advertisement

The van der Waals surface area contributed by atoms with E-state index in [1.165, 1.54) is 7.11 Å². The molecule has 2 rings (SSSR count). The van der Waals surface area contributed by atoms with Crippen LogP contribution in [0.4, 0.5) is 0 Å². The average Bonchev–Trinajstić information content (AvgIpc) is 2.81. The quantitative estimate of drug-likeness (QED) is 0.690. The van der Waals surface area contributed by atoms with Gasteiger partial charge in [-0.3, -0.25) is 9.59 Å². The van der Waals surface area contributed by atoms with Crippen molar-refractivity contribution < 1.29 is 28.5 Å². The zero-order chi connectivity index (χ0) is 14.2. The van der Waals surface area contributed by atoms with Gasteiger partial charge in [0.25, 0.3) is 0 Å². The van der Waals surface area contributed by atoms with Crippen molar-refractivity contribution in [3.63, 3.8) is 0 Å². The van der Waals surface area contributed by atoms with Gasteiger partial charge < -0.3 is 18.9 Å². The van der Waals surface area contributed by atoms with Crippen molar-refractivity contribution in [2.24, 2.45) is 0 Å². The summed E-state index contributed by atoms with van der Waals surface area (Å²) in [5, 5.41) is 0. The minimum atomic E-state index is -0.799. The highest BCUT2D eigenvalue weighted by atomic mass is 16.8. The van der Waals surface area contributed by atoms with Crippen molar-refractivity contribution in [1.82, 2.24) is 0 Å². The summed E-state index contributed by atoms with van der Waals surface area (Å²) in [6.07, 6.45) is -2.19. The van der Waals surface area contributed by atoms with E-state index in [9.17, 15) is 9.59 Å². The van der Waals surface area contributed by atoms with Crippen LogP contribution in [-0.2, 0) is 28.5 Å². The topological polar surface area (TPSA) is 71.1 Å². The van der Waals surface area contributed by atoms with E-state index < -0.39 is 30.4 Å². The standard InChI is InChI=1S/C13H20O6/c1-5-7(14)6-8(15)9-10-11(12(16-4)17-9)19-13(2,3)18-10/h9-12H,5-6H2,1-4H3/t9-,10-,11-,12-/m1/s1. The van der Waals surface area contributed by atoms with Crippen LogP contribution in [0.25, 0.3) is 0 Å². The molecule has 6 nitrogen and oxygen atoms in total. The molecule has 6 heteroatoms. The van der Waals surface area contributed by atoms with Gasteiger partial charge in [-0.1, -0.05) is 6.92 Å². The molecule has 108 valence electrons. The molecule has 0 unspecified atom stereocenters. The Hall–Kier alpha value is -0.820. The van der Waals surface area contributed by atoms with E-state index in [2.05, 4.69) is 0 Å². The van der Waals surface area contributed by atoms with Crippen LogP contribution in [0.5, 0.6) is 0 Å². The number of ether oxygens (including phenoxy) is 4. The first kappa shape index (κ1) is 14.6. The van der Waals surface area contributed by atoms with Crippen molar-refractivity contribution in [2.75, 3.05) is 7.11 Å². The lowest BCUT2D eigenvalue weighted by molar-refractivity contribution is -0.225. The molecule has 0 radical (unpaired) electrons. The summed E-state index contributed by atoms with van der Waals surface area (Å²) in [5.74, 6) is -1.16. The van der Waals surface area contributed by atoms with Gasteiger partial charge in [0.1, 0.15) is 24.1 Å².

Dr. A. Betten Fall 2006 M301 Introduction to Combinatorial Theory homework sheet # 5 Problem # 1 Show that 13 + 33 + 53 + · · · + (2n − 1)3 = n2 (2n2 − 1). Problem # 2 We are looking for the number of ways of changing a dollar bill into coins (pennies, nickels, dimes, quarters, or a single dollar coin). Make up a suitable generating function for this. Which coefficient are we looking for? Evaluate that coefficient using Maple (using the command expand). Problem # 3 Determine whether the following sequences are graphical. If so, construct a graph with the appropriate degree sequence. (a) (4, 4, 3, 2, 1) (b) (3, 3, 2, 2, 2, 2, 1, 1) (c) (7, 7, 6, 5, 4, 4, 3, 2) (d) (7, 6, 6, 5, 4, 3, 2, 1) (e) (7, 4, 3, 3, 2, 2, 2, 1, 1, 1) Problem # 4 Show that the sequence (d1 , d2 , . . . , dn ) is graphical if and only if the sequence (n − d1 − 1, n − d2 − 1, . . . , n − dn − 1) is graphical. Problem # 5 Verify that (3, 3, 2, 2, 1, 1, 1, 1) is the degree sequence of a tree. Construct three nonisomorphic trees with this degree sequences. Problem # 6 Construct two different 4-regular graphs on seven vertices. Then prove that they are nonisomorphic. Problem # 7 Suppose that an urn contains four balls with different colors. In how many ways can three balls be chosen (explain) ? order order important unimportant repetition allowed repetition not allowed Problem # 8 Compute a minimum spanning tree for the following network using Prim’s algorithm. Problem # 9 Compute a minimum spanning tree for the following network using Prim’s algorithm. Problem # 10 Using Dijkstra’s algorithm, compute the distances from vertex 1 in the following graph. not collected